book reviews

ARC Review: Gather the Fortunes by Bryan Camp

Gather the Fortunes (Crescent City, #2) by Bryan Camp

Adult, Fantasy, Sequel

★★★★

↝ARC received by Netgalley and Houghton Mifflin Harcourt in exchange for an honest review.↜

“The only thing death has never been is lonely.” 

Renaissance Raines, newly resurrected, is now a psychopomp, a guide that leads the souls of the dead through the Seven Gates of the Underworld. Until she shows up at the supposed death of a boy name Ramses St. Cyr to find that he has managed to escape his moment of death. As she starts to investigate where her soul has gone she ends up in the thick of a plot created by the Gods. When she discovers who is responsible for the escape of Ramses there will be hell to pay.

Gather the Fortunes is the second installment in the Crescent City series by Bryan Camp. In this book we return to the world of New Orleans and gods and tricksters. The storyline is focused on the underworld, psychopomps, and loa which was only touched upon in the first installment. The atmosphere in this book is still just as palpable as it was in the first book, very creepy and dark and it was really good to visit this world again. Many of the characters that you meet in the first book, The City of Lost Fortunes, make an appearance in this one. The main character being Renai, who ends up being somewhere between the living and the dead, helping souls travel through the underworld. The plot is not as twisty in this second installment but in turn it is also much easier to follow. 

Many of the chapters follow the same vein as the first book where they begin with different beliefs and mythologies throughout many different cultures; each usually focusing on one theme that is relevant to the chapter. Knowledge of the greek gods and mythology would make this book more enjoyable, I suspect, but it certainly isn’t required. I have very basic knowledge myself and still enjoy this series immensely. 

“What’s a life-bringing rain god doing in the underworld?” “Same thing a god does anywhere else,” Sal said. “Whatever the F**k he wants.” 

throughout this book Camp has touched on some extremely important subjects such as destruction, injustice, slavery, racism, and many other issues prominent today and in the past. He laces these important issues seamlessly throughout the book and uses his MC Renai as a voice of justice. I love her as a character. She is angry at the world for all the ways people can hate each other and she uses that anger as a powerful gift to take down her enemies. I think it’s really well done. Bryan Camp is a phenomenal writer with such intelligence I couldn’t help getting lost in the language of the book. If you read this series you will immediately understand my meaning. His books are filled to the brim with diversity of character and culture. I think there is something in these books to make almost anyone feel seen no matter where they hail from or what type of environment they grew up in. I love how the foundation of this story is built with Hurricane Katrina at its core and it speaks of a community torn apart but who refuse to stay down and are determined to rebuild again and again. In the Crescent City books New Orleans is a living, breathing character. Her Voice, Magic, and Luck being bestowed on some of my favorite characters in the books. Simply put, I doubt you’ll ever read a book like this one. If you enjoy learning about mythology, culture, gods, race, history, or the city of New Orleans specifically you will love this. I also recommend it to anyone who loves fantasy and magic in their books. This one is chock full of it. If you’re looking for a book with a young black woman as a main character, look no further. You’d be hard pressed to find another like Renaissance Raines.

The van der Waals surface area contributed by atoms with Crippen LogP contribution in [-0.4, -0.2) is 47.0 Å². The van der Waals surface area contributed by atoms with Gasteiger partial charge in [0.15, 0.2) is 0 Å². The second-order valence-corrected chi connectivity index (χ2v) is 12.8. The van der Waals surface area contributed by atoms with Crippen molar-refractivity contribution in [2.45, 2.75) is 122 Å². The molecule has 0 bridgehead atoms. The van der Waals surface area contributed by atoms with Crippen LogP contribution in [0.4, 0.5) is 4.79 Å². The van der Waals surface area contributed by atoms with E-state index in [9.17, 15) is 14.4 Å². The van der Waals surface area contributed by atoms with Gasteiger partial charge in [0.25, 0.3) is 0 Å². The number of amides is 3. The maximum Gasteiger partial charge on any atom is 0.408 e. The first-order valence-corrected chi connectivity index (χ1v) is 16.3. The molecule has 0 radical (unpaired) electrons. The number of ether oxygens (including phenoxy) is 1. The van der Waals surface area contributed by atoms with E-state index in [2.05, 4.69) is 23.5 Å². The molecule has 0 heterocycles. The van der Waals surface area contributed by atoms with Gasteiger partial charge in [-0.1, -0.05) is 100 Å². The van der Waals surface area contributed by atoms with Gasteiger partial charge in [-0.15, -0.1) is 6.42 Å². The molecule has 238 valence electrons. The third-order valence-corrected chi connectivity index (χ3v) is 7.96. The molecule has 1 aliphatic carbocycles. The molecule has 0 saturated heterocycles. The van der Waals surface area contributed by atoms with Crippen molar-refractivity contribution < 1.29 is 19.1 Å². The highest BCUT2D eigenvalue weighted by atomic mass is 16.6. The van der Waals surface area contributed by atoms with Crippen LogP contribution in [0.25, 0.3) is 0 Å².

book reviews

ARC Review: The Grand Dark by Richard Kadney

The Grand Dark By Richard Kadney

Adult SFF/Dystopian

⭐️⭐️⭐️⭐️


ARC provided by Netgalley and Harper Voyager in exchange for an honest review.

Largo is a bike currier in Lower Proszawa, traveling all over the city dropping packages to the rich, the poor, and everyone in between. The Great War has just ended and the people of this ravaged city drown themselves in sex, drugs, and parties to forget the terror recently visited upon them. As they give themselves up to pleasures of all kinds they fail to notice that the reality around them is dire. Automata are running the streets, taking jobs from the humans when they most need them, more and more genetically engineered creatures being kept as pets or instruments of war, and the general morbidity of the The Grand Darkness, where very realisitic murders are played out on stage in all it’s gory glory. Despite being a drug addict, Largo makes it to work each morning and when the Chief Courier goes missing his job is offered to Largo. Things seem to be looking up for him, with a new promotion, his beautiful girlfriend, Remy, and all the drugs he could possibly need, Largo is living in a state of bliss. But all good things must come to an end.